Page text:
catch (System.ServiceModel.EndpointNotFoundException ex)
{
    //handle endpoint not found exception here
}
catch (Exception ex)
{
    //general exception handler
}
finally
{
    if (!svc.State.Equals(System.ServiceModel.CommunicationState.Faulted) && svc.State.Equals(System.ServiceModel.CommunicationState.Opened))
    svc.Close();
}

Instead of:

try
{
    using (DashboardService.DashboardServiceClient svc = new Dashboard_WPF_Test.DashboardService.DashboardServiceClient())
    {
        svc.GetChart(0);
    }
}
catch (System.ServiceModel.EndpointNotFoundException ex)
{
    //handle endpoint not found exception here (I was never able to catch this type of exception using the using statement block)
}
catch (Exception ex)
{
    //general exception handler
}

And you'll be able to catch the right exception then.

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This may be a reporting issue for the debugger, rather than not actually catching the exception. this post gives some tips on resolving it, if that is the case... http://stackoverflow.com/questions/36014/why-is-net-exception-not-caught-by-try-catch-block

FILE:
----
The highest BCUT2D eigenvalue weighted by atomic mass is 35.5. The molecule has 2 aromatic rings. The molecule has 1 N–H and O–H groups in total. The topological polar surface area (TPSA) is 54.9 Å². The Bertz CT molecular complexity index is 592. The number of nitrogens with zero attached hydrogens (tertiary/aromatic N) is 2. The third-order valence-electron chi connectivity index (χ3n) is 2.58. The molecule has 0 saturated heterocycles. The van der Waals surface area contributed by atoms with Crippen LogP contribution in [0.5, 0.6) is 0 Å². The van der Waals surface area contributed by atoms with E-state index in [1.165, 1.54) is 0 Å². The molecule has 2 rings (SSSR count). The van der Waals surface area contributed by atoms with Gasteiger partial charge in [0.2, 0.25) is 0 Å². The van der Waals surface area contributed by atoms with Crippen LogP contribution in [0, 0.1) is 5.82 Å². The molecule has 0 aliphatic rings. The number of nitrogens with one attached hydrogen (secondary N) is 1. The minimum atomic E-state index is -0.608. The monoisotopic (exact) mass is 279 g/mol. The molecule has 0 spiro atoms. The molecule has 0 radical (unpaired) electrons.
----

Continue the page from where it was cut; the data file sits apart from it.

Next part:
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Had a quick look at that thread but there didn't seem to be anything there to help in this case. This isn't an unhandled error, the program does not crash, the exception gets handled just not by my program. –  paj777 Mar 16 '10 at 23:49

Take a look at this post for details on this possible solution. The code shows use of a generate proxy but is valid on ChannelFactory and others as well.

Typical here-be-dragons pattern

using (WCFServiceClient c = new WCFServiceClient())
{
    try
    {
        c.HelloWorld();
    }
    catch (Exception ex)
    {
        // You don't know it yet but your mellow has just been harshed.

        // If you handle this exception and fall through you will still be cheerfully greeted with 
        // an unhandled CommunicationObjectFaultedException when 'using' tries to .Close() the client.

        // If you throw or re-throw from here you will never see that exception, it is gone forever. 
        // buh bye.
        // All you will get is an unhandled CommunicationObjectFaultedException
    }
} // <-- here is where the CommunicationObjectFaultedException is thrown

Proper pattern:

using (WCFServiceClient client = new WCFServiceClient())
{
    try
    {
        client.ThrowException();

    }
    catch (Exception ex)
    {
        // acknowledge the Faulted state and allow transition to Closed
        client.Abort();

        // handle the exception or rethrow, makes no nevermind to me, my
        // yob is done ;-D
    }
} 

Or, as expressed in your question without a using statement,

WCFServiceClient c = new WCFServiceClient();

try
{
    c.HelloWorld();
}
catch
{
    // acknowledge the Faulted state and allow transition to Closed
    c.Abort();

    // handle or throw
    throw;
}
finally
{
    c.Close();
}